I knew we were different from our relatives, but I did not think that their idea that we were weird for eating so much fish was any different from my idea that they were weird for eating so many hot dogs.  I discovered the real difference when I started school.  My mom walked me to the bus stop on my first day of kindergarten in Baltic, Connecticut, in 1973.  Other mothers were there with their children--ready to send them off to school with a lunchbox and kisses.  I overheard them talking about the Chinese girl, but I didn’t see any Chinese girl waiting for the bus.  When the bus arrived, my mom kissed me and sent me off with my sack lunch.  Anák, mag pakabaítka.  Child, be good.  Once on the bus, an older girl pulled me next to her.  She seemed like a grown up--and as the school year progressed, she accompanied me on most of the rides to and from school.  I felt safe with her, but I still heard remarks from other kids about the Chinese girl.  They would sing and make gestures, sort of like the “head, shoulders, knees and toes” song, except that what they sang was, “Chinese, Japanese, dirty knees, look at these!” and the gestures included making Chinese eyes with their fingers.  That was when I realized that I was the Chinese girl.

I actually thought that was pretty funny.  Chinese!  Boy, these kids sure were dumb!  I’m from the Philippines!  I’m a Filipina, not Chinese!  I never had to address the issue with the other kids because the issue never surfaced beyond the occasional remarks in the hallways or on the bus.  Somehow I think I mixed in fairly well.  I enjoyed playtime and painting, and I learned how to write.  I learned to recite the Pledge of Allegiance and to sing, “God Bless America”.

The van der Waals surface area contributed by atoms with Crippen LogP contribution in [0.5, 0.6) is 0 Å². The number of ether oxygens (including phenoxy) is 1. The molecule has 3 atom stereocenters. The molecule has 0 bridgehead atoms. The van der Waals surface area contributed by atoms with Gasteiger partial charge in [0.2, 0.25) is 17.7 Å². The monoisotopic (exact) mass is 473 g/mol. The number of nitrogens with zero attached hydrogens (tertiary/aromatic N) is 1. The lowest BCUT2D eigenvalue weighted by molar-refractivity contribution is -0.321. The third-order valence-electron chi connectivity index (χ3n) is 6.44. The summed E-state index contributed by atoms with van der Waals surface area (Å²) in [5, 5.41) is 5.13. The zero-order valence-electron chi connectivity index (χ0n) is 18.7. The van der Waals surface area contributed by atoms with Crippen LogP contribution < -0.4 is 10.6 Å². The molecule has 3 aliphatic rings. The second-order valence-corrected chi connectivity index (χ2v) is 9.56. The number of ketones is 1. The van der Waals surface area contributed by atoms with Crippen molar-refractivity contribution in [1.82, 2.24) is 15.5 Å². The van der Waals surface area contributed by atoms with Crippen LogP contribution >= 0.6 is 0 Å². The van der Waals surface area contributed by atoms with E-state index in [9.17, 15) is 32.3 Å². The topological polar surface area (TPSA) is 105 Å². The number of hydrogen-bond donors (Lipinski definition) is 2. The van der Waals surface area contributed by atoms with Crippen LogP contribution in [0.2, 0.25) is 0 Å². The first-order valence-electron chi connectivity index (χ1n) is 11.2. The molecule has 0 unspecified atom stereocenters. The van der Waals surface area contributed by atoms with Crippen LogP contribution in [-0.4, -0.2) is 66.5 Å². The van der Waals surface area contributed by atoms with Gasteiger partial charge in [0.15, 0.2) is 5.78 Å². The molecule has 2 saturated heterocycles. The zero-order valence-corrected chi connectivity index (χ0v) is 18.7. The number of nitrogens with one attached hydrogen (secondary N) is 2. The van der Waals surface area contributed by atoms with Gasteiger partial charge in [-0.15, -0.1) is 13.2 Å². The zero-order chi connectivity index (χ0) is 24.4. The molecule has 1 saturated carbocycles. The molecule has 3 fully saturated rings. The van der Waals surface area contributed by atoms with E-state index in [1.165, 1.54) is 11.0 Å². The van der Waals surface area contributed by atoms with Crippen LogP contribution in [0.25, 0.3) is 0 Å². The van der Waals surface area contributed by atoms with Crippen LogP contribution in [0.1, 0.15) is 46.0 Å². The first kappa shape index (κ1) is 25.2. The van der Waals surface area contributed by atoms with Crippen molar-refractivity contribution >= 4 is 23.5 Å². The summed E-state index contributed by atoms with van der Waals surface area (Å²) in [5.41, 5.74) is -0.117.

I met Michelle in the Fall of 1973.  She was walking to the bus stop with her mother, an Asian woman who looked like the dolls my dad brought back from China.  Michelle’s light skin, hazel green eyes, and white-blonde hair sharply contrasted her mother’s olive skin, brown eyes, and jet-black hair.  When they reached the bus stop, I heard the other kids making fun of them because they stood out in the crowd of white Americans.  Michelle’s mother was giving her instructions in another language and prodded her to board the bus when it arrived.

Most of the kids on the bus lived in the trailer park and were Navy brats, like me.  My dad was at sea at the time--somewhere in Asia; he sent me postcards from Japan and China, and occasionally brought home dolls for me.  Michelle was just a little China doll to me--and I became very protective of her.  When she came on the bus, I offered her a seat next to me and I taught her songs and made sure she got off the bus at the elementary school.

Michelle spoke with an accent--it was strange how she was so different yet so like me at the same time.  I was surprised to see how cruel the other kids could be to her.  They were probably just as mean to each other at times, but calling names like “stupid” or “four-eyes” didn’t seem to have the same impact as pointing out racial differences.  Yet in a way, I might have dismissed her too, because she was really just a novelty to me.  Eventually, I became distracted with boys and sat with friends my age.  The following year I started high school and I didn’t see Michelle anymore.